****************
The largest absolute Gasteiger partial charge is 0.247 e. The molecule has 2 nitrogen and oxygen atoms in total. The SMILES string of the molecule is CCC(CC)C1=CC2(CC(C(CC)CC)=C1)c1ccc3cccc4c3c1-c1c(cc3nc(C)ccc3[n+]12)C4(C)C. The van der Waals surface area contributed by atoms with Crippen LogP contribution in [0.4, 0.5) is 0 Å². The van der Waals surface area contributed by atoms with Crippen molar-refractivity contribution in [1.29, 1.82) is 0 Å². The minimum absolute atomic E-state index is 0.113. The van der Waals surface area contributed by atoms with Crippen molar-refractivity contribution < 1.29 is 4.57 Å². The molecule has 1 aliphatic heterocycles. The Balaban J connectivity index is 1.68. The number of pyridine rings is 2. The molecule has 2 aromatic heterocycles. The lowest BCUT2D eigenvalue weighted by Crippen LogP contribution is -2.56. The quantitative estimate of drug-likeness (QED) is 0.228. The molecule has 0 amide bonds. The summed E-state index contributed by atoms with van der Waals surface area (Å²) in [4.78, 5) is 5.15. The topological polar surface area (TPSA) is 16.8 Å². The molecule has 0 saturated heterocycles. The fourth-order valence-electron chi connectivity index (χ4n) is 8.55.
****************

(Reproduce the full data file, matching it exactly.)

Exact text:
The largest absolute Gasteiger partial charge is 0.247 e. The molecule has 2 nitrogen and oxygen atoms in total. The SMILES string of the molecule is CCC(CC)C1=CC2(CC(C(CC)CC)=C1)c1ccc3cccc4c3c1-c1c(cc3nc(C)ccc3[n+]12)C4(C)C. The van der Waals surface area contributed by atoms with Crippen LogP contribution in [0.4, 0.5) is 0 Å². The van der Waals surface area contributed by atoms with Crippen molar-refractivity contribution in [1.29, 1.82) is 0 Å². The minimum absolute atomic E-state index is 0.113. The van der Waals surface area contributed by atoms with Crippen molar-refractivity contribution < 1.29 is 4.57 Å². The molecule has 1 aliphatic heterocycles. The Balaban J connectivity index is 1.68. The number of pyridine rings is 2. The molecule has 2 aromatic heterocycles. The lowest BCUT2D eigenvalue weighted by Crippen LogP contribution is -2.56. The quantitative estimate of drug-likeness (QED) is 0.228. The molecule has 0 amide bonds. The summed E-state index contributed by atoms with van der Waals surface area (Å²) in [4.78, 5) is 5.15. The topological polar surface area (TPSA) is 16.8 Å². The molecule has 0 saturated heterocycles. The fourth-order valence-electron chi connectivity index (χ4n) is 8.55.